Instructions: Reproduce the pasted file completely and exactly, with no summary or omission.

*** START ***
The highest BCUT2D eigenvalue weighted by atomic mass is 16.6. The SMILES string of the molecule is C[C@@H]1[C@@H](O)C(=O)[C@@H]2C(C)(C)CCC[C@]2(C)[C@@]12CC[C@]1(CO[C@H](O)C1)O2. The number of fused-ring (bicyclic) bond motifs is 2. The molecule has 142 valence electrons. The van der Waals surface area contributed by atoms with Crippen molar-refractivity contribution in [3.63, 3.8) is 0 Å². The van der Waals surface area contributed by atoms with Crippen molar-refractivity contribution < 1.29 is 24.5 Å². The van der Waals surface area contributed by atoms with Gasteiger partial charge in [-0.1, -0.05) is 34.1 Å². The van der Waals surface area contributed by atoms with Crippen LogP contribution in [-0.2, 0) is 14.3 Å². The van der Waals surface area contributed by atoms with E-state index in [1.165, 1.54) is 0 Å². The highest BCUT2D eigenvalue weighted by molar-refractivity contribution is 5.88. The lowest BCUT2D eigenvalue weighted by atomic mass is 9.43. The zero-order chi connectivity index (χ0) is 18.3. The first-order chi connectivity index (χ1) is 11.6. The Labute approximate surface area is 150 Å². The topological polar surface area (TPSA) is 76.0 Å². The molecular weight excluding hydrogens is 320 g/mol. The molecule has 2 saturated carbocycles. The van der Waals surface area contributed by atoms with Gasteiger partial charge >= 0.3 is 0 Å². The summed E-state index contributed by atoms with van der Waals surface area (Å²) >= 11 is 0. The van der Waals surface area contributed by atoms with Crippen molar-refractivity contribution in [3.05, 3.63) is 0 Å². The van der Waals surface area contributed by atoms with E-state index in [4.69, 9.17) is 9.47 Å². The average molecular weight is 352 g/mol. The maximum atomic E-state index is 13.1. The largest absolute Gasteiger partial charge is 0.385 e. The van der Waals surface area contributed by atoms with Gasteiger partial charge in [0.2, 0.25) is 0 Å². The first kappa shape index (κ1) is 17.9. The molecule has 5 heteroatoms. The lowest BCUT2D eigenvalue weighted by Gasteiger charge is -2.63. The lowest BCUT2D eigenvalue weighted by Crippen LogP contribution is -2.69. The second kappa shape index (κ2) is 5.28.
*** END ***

The highest BCUT2D eigenvalue weighted by atomic mass is 16.6. The SMILES string of the molecule is C[C@@H]1[C@@H](O)C(=O)[C@@H]2C(C)(C)CCC[C@]2(C)[C@@]12CC[C@]1(CO[C@H](O)C1)O2. The number of fused-ring (bicyclic) bond motifs is 2. The molecule has 142 valence electrons. The van der Waals surface area contributed by atoms with Crippen molar-refractivity contribution in [3.63, 3.8) is 0 Å². The van der Waals surface area contributed by atoms with Crippen molar-refractivity contribution < 1.29 is 24.5 Å². The van der Waals surface area contributed by atoms with Gasteiger partial charge in [-0.1, -0.05) is 34.1 Å². The van der Waals surface area contributed by atoms with Crippen LogP contribution in [-0.2, 0) is 14.3 Å². The van der Waals surface area contributed by atoms with E-state index in [1.165, 1.54) is 0 Å². The highest BCUT2D eigenvalue weighted by molar-refractivity contribution is 5.88. The lowest BCUT2D eigenvalue weighted by atomic mass is 9.43. The zero-order chi connectivity index (χ0) is 18.3. The first-order chi connectivity index (χ1) is 11.6. The Labute approximate surface area is 150 Å². The topological polar surface area (TPSA) is 76.0 Å². The molecular weight excluding hydrogens is 320 g/mol. The molecule has 2 saturated carbocycles. The van der Waals surface area contributed by atoms with Gasteiger partial charge >= 0.3 is 0 Å². The summed E-state index contributed by atoms with van der Waals surface area (Å²) >= 11 is 0. The van der Waals surface area contributed by atoms with Crippen molar-refractivity contribution in [3.05, 3.63) is 0 Å². The van der Waals surface area contributed by atoms with E-state index in [4.69, 9.17) is 9.47 Å². The average molecular weight is 352 g/mol. The maximum atomic E-state index is 13.1. The largest absolute Gasteiger partial charge is 0.385 e. The van der Waals surface area contributed by atoms with Gasteiger partial charge in [0.2, 0.25) is 0 Å². The first kappa shape index (κ1) is 17.9. The molecule has 5 heteroatoms. The lowest BCUT2D eigenvalue weighted by Gasteiger charge is -2.63. The lowest BCUT2D eigenvalue weighted by Crippen LogP contribution is -2.69. The second kappa shape index (κ2) is 5.28.